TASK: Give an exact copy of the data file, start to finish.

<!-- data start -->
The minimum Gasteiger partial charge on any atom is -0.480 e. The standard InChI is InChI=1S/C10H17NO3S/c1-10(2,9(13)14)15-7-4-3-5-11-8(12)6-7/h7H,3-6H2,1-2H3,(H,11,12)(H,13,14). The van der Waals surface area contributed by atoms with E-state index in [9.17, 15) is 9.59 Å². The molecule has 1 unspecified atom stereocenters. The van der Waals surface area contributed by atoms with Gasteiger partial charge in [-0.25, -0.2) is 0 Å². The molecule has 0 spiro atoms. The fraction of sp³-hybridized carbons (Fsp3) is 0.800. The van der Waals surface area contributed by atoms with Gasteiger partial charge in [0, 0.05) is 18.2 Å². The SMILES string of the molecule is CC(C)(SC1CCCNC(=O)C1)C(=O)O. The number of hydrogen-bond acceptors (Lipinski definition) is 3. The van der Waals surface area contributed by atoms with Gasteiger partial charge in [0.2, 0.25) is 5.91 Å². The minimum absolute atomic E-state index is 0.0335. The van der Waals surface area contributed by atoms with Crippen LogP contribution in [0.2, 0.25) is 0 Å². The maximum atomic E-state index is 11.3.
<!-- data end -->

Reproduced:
The minimum Gasteiger partial charge on any atom is -0.480 e. The standard InChI is InChI=1S/C10H17NO3S/c1-10(2,9(13)14)15-7-4-3-5-11-8(12)6-7/h7H,3-6H2,1-2H3,(H,11,12)(H,13,14). The van der Waals surface area contributed by atoms with E-state index in [9.17, 15) is 9.59 Å². The molecule has 1 unspecified atom stereocenters. The van der Waals surface area contributed by atoms with Gasteiger partial charge in [-0.25, -0.2) is 0 Å². The molecule has 0 spiro atoms. The fraction of sp³-hybridized carbons (Fsp3) is 0.800. The van der Waals surface area contributed by atoms with Gasteiger partial charge in [0, 0.05) is 18.2 Å². The SMILES string of the molecule is CC(C)(SC1CCCNC(=O)C1)C(=O)O. The number of hydrogen-bond acceptors (Lipinski definition) is 3. The van der Waals surface area contributed by atoms with Gasteiger partial charge in [0.2, 0.25) is 5.91 Å². The minimum absolute atomic E-state index is 0.0335. The van der Waals surface area contributed by atoms with Crippen LogP contribution in [0.2, 0.25) is 0 Å². The maximum atomic E-state index is 11.3.